Difference between Grief and Depression

Difference between Grief and DepressionThe differences between grief and depression are not easy to spot. Both conditions look similar and cause similar effects. These effects may include the following:

  • Inability to concentrate
  • Listlessness
  • Decreased energy
  • Fatigue
  • Episodes of tears
  • Intense sadness
  • Increased/decreased appetite

The effects of grief and depression can impact a person’s daily life, and they may lead to a desire to self-medicate. However help is available for those who need to manage both grief and depression.

What Is Grief?

Grief is the natural reaction to the loss of a loved one or cherished possession or to a major life change. Everyone experiences different symptoms and reacts in different ways when faced with grief. However grief typically works through the following stages:

  • Denial
  • Anger
  • Bargaining
  • Depression
  • Acceptance

These stages appear to be universal, but the physical and mental symptoms of grief vary from person to person. Everyone works through these stages at their own pace and has different experiences while doing so. While you can take steps to deal with your grief in positive ways, grief cannot be medically treated. It naturally lessens over time. It is a natural cycle that must be allowed to take its course. If grief is not experienced fully, it cannot be processed and individuals cannot move forward with their lives. Often it is helpful for grievers to attend counseling sessions or to talk to a therapist who is trained to coach people safely through the grieving process.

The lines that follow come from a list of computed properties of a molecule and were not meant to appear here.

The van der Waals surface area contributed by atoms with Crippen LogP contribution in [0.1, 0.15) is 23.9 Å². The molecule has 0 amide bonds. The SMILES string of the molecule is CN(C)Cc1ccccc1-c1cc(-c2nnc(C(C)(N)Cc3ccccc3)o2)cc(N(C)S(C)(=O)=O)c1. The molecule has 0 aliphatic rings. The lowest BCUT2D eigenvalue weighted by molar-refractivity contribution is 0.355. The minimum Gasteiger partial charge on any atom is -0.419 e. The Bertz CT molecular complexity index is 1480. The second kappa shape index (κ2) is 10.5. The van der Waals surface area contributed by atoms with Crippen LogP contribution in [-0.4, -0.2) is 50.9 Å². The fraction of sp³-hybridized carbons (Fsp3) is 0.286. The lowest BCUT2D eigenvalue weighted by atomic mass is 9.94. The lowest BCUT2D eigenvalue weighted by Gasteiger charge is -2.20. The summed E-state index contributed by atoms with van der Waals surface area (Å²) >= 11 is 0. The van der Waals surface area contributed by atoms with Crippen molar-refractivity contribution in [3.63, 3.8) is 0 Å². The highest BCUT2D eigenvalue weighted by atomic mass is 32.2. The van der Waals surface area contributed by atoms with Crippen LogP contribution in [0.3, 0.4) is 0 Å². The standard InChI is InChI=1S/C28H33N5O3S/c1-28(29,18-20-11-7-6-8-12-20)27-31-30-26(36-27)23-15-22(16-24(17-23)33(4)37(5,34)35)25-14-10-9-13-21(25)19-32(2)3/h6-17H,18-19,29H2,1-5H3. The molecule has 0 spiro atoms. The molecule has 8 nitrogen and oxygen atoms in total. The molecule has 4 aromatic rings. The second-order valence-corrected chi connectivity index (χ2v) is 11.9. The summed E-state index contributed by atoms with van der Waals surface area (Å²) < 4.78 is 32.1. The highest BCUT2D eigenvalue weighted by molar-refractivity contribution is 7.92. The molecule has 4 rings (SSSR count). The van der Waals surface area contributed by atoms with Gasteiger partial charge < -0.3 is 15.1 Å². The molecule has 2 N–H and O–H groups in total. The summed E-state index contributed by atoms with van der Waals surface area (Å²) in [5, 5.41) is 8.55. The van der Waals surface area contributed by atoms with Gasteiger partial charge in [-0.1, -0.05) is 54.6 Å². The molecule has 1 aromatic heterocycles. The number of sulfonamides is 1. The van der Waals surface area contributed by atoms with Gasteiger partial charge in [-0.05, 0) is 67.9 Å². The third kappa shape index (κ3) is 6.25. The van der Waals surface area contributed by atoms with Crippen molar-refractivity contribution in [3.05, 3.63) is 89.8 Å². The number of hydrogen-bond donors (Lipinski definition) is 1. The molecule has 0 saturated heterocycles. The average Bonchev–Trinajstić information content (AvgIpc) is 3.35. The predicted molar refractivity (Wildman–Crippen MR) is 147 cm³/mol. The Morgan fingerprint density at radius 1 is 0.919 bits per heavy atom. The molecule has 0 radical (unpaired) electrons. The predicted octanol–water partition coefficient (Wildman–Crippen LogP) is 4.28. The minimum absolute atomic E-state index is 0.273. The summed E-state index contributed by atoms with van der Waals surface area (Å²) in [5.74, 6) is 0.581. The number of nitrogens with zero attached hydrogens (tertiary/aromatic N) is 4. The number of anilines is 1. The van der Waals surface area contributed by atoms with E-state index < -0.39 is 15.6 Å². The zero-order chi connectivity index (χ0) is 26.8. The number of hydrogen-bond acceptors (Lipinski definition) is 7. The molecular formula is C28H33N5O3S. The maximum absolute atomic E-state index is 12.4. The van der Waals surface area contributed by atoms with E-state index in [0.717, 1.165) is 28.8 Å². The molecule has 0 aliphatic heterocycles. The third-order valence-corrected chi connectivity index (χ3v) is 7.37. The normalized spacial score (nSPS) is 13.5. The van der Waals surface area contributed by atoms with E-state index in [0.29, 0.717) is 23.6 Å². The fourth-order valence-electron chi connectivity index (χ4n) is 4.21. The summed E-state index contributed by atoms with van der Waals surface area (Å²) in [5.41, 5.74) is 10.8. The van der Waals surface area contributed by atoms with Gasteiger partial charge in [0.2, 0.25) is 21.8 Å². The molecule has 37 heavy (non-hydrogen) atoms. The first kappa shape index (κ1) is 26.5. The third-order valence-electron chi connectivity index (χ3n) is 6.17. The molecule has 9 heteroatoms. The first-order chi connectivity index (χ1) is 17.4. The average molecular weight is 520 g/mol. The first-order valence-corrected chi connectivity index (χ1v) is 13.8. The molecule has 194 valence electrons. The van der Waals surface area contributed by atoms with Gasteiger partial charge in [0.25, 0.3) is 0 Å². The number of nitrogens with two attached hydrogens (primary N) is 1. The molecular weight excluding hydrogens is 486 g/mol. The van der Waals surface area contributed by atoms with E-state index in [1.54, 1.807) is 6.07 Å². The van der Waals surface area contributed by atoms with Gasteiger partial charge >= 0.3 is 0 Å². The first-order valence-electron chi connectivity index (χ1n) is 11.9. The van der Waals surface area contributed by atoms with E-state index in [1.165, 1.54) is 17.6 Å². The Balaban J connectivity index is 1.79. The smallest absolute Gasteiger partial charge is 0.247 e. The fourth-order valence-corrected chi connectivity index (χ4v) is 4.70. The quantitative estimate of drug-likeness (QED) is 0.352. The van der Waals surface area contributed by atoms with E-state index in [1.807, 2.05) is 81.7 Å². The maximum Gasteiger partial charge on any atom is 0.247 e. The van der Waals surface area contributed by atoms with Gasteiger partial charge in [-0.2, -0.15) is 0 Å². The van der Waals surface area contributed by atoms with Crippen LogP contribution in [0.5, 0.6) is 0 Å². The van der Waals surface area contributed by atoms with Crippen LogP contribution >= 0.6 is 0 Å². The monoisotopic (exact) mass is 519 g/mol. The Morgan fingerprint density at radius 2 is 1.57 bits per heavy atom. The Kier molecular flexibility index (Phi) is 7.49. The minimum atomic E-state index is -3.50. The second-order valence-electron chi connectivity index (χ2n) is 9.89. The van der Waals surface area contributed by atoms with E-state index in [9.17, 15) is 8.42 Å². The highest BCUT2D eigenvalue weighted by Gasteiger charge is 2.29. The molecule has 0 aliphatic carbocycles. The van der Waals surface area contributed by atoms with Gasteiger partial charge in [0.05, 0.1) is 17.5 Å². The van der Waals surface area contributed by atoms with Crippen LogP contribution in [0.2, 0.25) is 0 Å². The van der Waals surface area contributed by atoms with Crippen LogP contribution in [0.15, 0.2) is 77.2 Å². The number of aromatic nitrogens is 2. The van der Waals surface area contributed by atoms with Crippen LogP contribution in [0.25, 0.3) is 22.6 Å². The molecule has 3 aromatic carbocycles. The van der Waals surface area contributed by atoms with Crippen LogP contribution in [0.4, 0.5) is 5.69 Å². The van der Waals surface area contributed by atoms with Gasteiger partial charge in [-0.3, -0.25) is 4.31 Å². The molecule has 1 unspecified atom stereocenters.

What Is Depression?

Depression is considered to be a natural stage of the grieving process. However depression becomes dangerous when, instead of moving on to the next phase of grief, individuals become clinically depressed. Depression is a state of being that worsens over time as opposed to being a reaction to an event. During the grieving process an individual is still able to feel positive emotions and function normally. A griever will experience melancholy but will still be able to remember and feel the happiness of past memories. A person who is clinically depressed feels completely numb and can’t be stimulated by friends, positive emotions or distraction. Depression is considered to be a mental health issue can be treated with prescription medication.

How Addiction Relates to Grief and Depression

Grief and depression often go hand and hand with addiction. Grief is a condition that gradually fades away, but many people try to erase its effects more quickly with mood-altering drugs or alcohol. This is a form of self-medication. Instead of seeking the help of a professional counselor or therapist, grievers try to relieve the sadness and pain that they feel through substance abuse. This can also be true of those suffering from depression. Often, depressed individuals abuse stimulants or other drugs to combat the numbness that they feel. The unfortunate side effect of any continued drug abuse is addiction, and addiction will only add to the grief and depression symptoms an individual experiences.

Help for Those Dealing with Grief or Depression

If you are suffering from depression or grief, call our toll-free helpline. Our recovery counselors are available 24 hours a day and can offer you healthy ways to deal with your feelings. Don’t turn to drugs and alcohol to alleviate your pain. Call us now, and let us help you.